If Sedona, Arizona and Mendoza, Argentina had a love child, it would be Cafayate. Just three hours south from Salta via Route 68, the journey is one of Argentina’s most jaw-droppingly gorgeous as it shifts from lush emerald greenery to Dr. Seuss-like desert rock formations to vineyards . Yes, in Cafayate there’s hiking to waterfalls and mountain biking and all that, but really, focus and come here to hedonistically drink wine. 

Make the chill and centrally located Vinas de Cafayate Wine Resort your home base, then venture out to tastings: Porvenir for their Laborum Torrotes, organic Tannat at Nanni, and a Reserve Cabernet Sauvignon at upscale Piatelli are not to be missed. Get an outdoor table at the ultra-cool dive Baco Resto Bar for dinner (it’s where all the local winemakers hang) and try some organic Stutz wines—it’s one of the few places you’ll be able to try their wines created from the difficult fossilized sea-floor terrain. Come prepared for chilly nights: While days are mostly scorching sunshine, evenings are almost certainly sweater-friendly affairs.

mountains
What’s a road trip without a sense of certain death? | Hiroshi Hasobe/EyeEm/Getty Images

Take a white-knuckle detour to San Antonio de los Cobres

Not going to lie: San Antonio is not the most flashy or touristic town in the area, but it definitely has character. And the drive up the famous Route 40 to get here from Cafayate is unforgettable. On the way to San Antonio de los Cobres, you’ll pass through Cachi, a tiny old-school Andean town where, after passing rustic adobe houses on unpaved roads, you can stop at the high-end Colome winery and, oddly enough, the only James Turrell modern-art lighting museum in the world.

A restful night spent at El Cortijo boutique hotel in Cachi makes the next day’s tricky final leg to San Antonio de los Cobres a bit easier. While the map tells you it’s less than 100 miles, it may be the most harrowing 3.5-hour drive of your life: a high-altitude white-knuckler that peaks above 16,000 feet. This narrow, winding cliff-hanging “highway” is made of mostly gravel or dirt with almost no towns or functioning service stations, so fill up in Cachi and make sure you leave with a spare tire and some extra courage. It’s usually arid, but sudden freak downpours between November and March can provoke mudslides just to keep things interesting.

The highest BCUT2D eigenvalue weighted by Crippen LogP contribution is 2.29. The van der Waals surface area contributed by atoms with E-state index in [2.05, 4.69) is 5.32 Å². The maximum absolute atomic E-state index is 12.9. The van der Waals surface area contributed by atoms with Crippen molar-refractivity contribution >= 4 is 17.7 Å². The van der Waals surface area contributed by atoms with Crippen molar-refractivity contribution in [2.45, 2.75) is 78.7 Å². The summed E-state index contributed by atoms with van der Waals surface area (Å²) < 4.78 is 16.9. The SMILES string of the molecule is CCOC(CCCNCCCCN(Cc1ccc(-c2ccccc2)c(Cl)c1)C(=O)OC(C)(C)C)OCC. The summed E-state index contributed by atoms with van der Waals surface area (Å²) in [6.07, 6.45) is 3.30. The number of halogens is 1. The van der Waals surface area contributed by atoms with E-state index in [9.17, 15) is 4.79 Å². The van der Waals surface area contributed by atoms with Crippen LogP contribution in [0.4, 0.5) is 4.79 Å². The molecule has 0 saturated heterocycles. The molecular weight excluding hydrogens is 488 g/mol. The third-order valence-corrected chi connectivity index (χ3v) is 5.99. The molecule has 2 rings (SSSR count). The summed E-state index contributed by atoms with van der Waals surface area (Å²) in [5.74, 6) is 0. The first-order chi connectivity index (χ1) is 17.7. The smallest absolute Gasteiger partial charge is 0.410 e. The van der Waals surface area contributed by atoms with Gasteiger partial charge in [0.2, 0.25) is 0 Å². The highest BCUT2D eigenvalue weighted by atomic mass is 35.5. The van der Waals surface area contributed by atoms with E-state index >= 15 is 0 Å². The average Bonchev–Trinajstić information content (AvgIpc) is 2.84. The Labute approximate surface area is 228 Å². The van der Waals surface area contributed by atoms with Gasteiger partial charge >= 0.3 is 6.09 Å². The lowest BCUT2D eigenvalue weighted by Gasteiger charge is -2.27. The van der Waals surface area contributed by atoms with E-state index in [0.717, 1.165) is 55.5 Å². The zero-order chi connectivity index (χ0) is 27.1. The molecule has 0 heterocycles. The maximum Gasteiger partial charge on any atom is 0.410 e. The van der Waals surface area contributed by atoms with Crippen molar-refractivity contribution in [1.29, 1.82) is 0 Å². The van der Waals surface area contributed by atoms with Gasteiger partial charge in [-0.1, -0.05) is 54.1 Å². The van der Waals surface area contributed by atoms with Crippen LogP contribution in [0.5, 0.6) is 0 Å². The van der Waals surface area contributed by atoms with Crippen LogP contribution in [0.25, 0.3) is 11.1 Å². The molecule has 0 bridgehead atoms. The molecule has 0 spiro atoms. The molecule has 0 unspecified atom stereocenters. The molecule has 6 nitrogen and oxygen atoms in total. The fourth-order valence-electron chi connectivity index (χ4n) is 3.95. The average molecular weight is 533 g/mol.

Plan your trip dates around when the Train of the Clouds has trips available—it’s the highest train in the world and definitely makes for great Instagram shots because you are still allowed to ride old-school with the windows wide open. Stay at Hotel de las Nubes and make sure to warm up from the bracing winds with llama stew or homemade quinoa empanadas at Quinoa Real after checking out the Women’s Ceramic Co-op (it’s a tiny town, wander for a bit and you’ll run into everything).

The flamingos seem muted compared to the mountains. | Damian Basante/Shutterstock

Hang with pink flamingos amid rainbow-colored mountains

Upon leaving San Antonio de los Cobres, you may be tempted to check and double check your GPS to make sure what you are on is still legit considered the “highway.” Vicunas and some fox may be the only living things you see for a couple of hours (heads up, if you see pink flamingos, you most likely aren’t hallucinating). Most tourists head to Salinas Grandes to play in the salt flats, but on this drive you’ll pass by so many non-touristic ones that you can pull over and have them all to yourself.